Epstein, campus coordinator of
Simon's visit. ?
"This fits in with the whole theme
of the event, because they (the Sheps)
are local Simon supporters," Epstein
See CANDIDATES page 7
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Student Body President Brian Bailey yells to the crowd during Thursday's anti-noise ordinance rally
Chapel Hill, North Carolina
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RHA seeks computer lottery
By HELEN JONES
Staff Writer ,. .; . , .
The Residence Hall Association
has submitted, suggestions for
improving the campus lottery
system to officials in the Depart
ment of University Housing.
The proposal includes computer
izing the lottery system, increasing
the charge for late cancellation of
Housing contracts and ensuring
that sophomores are not guaran
An RHA committee made the
characters. Henry David Thoreau
By BARBARA LINN
Beginning as early as November,
the Pit will be closed until August
1988 while the Student Stores
From November to January, while
utility pipes are relocated, the Pit will
be closed off from the front of the
store to the trees in the middle of the
The entire Pit will be closed from
January to August while a vestibule
is added to the entrance of the store
and the interior is renovated. Either
a chain-link fence or plywood barrier
will be used to close the area.
It will be the first time the area
has been closed since the Pit was built.
At a meeting Thursday morning,
Student Government members and
University officials discussed possible
noise, safety and traffic problems that
may be caused by the construction.
Student Government representa
tives expressed concern that students
recommendations last spring after
forming in response to concerns
about sophomore housing and the
lottery system. - : -
University Housing officials will
consider the committee's sugges
tions this fall.
The plan to computerize the
lottery would use the computers
that are already in place in the nine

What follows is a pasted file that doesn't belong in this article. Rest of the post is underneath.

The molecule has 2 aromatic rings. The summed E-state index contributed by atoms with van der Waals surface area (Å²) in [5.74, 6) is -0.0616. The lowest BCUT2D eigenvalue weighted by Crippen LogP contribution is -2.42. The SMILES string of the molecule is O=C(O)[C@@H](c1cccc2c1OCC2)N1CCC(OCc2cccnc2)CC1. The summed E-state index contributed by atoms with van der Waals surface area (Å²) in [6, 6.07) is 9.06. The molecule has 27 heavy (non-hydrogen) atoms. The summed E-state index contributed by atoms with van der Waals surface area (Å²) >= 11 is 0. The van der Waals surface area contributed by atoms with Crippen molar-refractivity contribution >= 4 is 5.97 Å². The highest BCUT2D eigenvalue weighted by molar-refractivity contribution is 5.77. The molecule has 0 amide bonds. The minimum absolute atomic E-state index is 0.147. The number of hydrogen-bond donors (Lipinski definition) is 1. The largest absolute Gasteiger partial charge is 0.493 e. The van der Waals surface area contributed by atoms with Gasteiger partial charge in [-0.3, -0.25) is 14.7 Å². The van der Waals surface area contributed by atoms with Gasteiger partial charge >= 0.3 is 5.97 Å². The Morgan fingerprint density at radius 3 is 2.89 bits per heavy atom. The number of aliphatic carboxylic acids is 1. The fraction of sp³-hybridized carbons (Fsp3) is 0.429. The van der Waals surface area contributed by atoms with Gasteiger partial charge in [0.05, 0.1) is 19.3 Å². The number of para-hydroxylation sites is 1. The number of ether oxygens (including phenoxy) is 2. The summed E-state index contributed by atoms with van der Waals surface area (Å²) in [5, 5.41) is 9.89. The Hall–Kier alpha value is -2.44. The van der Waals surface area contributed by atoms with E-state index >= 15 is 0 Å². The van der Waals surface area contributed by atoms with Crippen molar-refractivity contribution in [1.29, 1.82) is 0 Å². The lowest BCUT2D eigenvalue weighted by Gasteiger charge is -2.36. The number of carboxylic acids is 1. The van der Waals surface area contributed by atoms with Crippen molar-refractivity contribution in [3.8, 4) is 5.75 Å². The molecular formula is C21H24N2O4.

housing areas, hooking them up to
a main-frame computer in Carr
Housing officials hope a compu
were not consulted when plans to
renovate the Student Stores were
"My big problem with it is that I
don't think all the options have been
considered (about where to put
equipment)," said Student Body
President Brian Bailey. "They've just
laid it out on the table, and I don't
think that's the way to handle a
Rut Tufts, Student Stores general
manager, said Thursday that the first
phase of renovations, which relocated
the Student Stores offices to the
basement of the Daniels Building and
rebuilt the loading dock, has already
The most extensive construction
will occur after the book rush in mid
January and must be finished by the
book rush in August, Tufts said.
The Pit will have to be closed
during that period to provide room
See PIT page 9
terized lottery system will be
completed within five years, Collin
Rustin, University Housing asso
ciate director for administration,
' The computer hook-up process
and a program for random room
selection are in the planning stage,
RHA President Kelly Clark said
the room assignment process
would still be done separately in
See HOUSING page 3
By KIMBERLY EDENS
Several members of Student
Government performed a skit in front
of Davis Library Thursday to sym
bolize their opposition to the Chapel
Hill Town Council's noise ordinance.
The students beat boxes with
sticks, made loud noises, and pre
tended to be Chapel Hill Mayor Jim
Wallace and other town council
members, saying "What do you think
this is, a college town?"
"This skit is supposed to show how
ridiculous we think the noise ordi
nance is," said Student Body Pres
ident Brian Bailey.
The council passed a new noise
ordinance in February, reducing the
" maximum noise level from 85 decibels
to 75 decibels and moving the cutoff
time from 1 a.m. to midnight on
Friday and Saturday nights.
Bailey introduced an amendment
to the ordinance in April, but it was
rejected by the council. This summer,
Mayor Wallace appointed monitor
ing and revision committees that
consist of students and council
"These (town council members) are
our representatives," Bailey said.
"Without students, there would be no
Chapel Hill. Students should be an
integral part of the town. We do think
(the noise ordinance) sucks and we're
very, very mad about it."
Kevin Martin, Bailey's executive
assistant, told students to register to
vote in Orange County so that their
interests will be represented on
Chapel Hill's council.
"The town council says that stu
dents don't put them in office,"
Martin said. "Students need to be
registered to vote in Orange County,
so we do have a say about who is
Martin also suggested that students
See RALLY page 2